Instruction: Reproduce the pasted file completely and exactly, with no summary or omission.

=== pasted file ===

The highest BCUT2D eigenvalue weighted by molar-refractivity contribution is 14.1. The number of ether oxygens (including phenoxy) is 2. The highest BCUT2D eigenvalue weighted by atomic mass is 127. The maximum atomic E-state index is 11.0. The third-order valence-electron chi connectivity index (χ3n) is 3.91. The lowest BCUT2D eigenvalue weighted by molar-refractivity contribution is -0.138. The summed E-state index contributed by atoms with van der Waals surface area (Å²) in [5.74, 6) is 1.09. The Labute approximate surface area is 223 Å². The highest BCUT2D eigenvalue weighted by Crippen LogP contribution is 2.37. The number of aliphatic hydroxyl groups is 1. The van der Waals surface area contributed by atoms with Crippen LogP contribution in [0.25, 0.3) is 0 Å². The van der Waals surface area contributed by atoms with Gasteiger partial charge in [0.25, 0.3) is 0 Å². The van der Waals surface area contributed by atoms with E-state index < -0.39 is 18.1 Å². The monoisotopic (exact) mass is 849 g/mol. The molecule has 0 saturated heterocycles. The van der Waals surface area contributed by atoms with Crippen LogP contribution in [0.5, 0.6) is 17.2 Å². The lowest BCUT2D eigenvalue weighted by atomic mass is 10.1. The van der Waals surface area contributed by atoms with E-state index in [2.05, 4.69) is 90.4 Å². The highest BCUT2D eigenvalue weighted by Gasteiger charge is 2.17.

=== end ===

The highest BCUT2D eigenvalue weighted by molar-refractivity contribution is 14.1. The number of ether oxygens (including phenoxy) is 2. The highest BCUT2D eigenvalue weighted by atomic mass is 127. The maximum atomic E-state index is 11.0. The third-order valence-electron chi connectivity index (χ3n) is 3.91. The lowest BCUT2D eigenvalue weighted by molar-refractivity contribution is -0.138. The summed E-state index contributed by atoms with van der Waals surface area (Å²) in [5.74, 6) is 1.09. The Labute approximate surface area is 223 Å². The highest BCUT2D eigenvalue weighted by Crippen LogP contribution is 2.37. The number of aliphatic hydroxyl groups is 1. The van der Waals surface area contributed by atoms with Crippen LogP contribution in [0.25, 0.3) is 0 Å². The van der Waals surface area contributed by atoms with Gasteiger partial charge in [0.25, 0.3) is 0 Å². The van der Waals surface area contributed by atoms with E-state index < -0.39 is 18.1 Å². The monoisotopic (exact) mass is 849 g/mol. The molecule has 0 saturated heterocycles. The van der Waals surface area contributed by atoms with Crippen LogP contribution in [0.5, 0.6) is 17.2 Å². The lowest BCUT2D eigenvalue weighted by atomic mass is 10.1. The van der Waals surface area contributed by atoms with E-state index in [2.05, 4.69) is 90.4 Å². The highest BCUT2D eigenvalue weighted by Gasteiger charge is 2.17.